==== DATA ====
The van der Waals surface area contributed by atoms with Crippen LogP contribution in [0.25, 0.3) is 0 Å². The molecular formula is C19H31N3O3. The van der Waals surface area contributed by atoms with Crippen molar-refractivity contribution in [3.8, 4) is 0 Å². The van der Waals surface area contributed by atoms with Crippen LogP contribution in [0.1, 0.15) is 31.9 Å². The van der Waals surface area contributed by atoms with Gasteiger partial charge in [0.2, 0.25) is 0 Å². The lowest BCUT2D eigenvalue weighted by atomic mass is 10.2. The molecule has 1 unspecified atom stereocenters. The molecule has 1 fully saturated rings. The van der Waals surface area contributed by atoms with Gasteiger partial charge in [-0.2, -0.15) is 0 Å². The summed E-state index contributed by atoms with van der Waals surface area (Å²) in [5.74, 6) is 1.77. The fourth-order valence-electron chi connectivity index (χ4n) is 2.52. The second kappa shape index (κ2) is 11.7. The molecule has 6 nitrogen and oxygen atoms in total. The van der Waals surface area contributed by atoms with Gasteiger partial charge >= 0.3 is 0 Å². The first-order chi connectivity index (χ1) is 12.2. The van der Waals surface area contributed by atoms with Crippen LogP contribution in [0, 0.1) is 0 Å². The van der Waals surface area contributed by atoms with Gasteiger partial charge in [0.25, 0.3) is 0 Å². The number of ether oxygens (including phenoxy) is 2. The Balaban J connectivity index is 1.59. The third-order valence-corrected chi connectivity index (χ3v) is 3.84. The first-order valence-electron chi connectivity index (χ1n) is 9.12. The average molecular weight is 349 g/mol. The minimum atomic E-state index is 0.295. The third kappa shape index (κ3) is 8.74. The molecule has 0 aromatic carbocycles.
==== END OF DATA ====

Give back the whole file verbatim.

The van der Waals surface area contributed by atoms with Crippen LogP contribution in [0.25, 0.3) is 0 Å². The molecular formula is C19H31N3O3. The van der Waals surface area contributed by atoms with Crippen molar-refractivity contribution in [3.8, 4) is 0 Å². The van der Waals surface area contributed by atoms with Crippen LogP contribution in [0.1, 0.15) is 31.9 Å². The van der Waals surface area contributed by atoms with Gasteiger partial charge in [0.2, 0.25) is 0 Å². The lowest BCUT2D eigenvalue weighted by atomic mass is 10.2. The molecule has 1 unspecified atom stereocenters. The molecule has 1 fully saturated rings. The van der Waals surface area contributed by atoms with Gasteiger partial charge in [-0.2, -0.15) is 0 Å². The summed E-state index contributed by atoms with van der Waals surface area (Å²) in [5.74, 6) is 1.77. The fourth-order valence-electron chi connectivity index (χ4n) is 2.52. The second kappa shape index (κ2) is 11.7. The molecule has 6 nitrogen and oxygen atoms in total. The van der Waals surface area contributed by atoms with Gasteiger partial charge >= 0.3 is 0 Å². The first-order chi connectivity index (χ1) is 12.2. The van der Waals surface area contributed by atoms with Crippen LogP contribution in [0, 0.1) is 0 Å². The van der Waals surface area contributed by atoms with Gasteiger partial charge in [0.25, 0.3) is 0 Å². The number of ether oxygens (including phenoxy) is 2. The Balaban J connectivity index is 1.59. The third-order valence-corrected chi connectivity index (χ3v) is 3.84. The first-order valence-electron chi connectivity index (χ1n) is 9.12. The average molecular weight is 349 g/mol. The minimum atomic E-state index is 0.295. The third kappa shape index (κ3) is 8.74. The molecule has 0 aromatic carbocycles.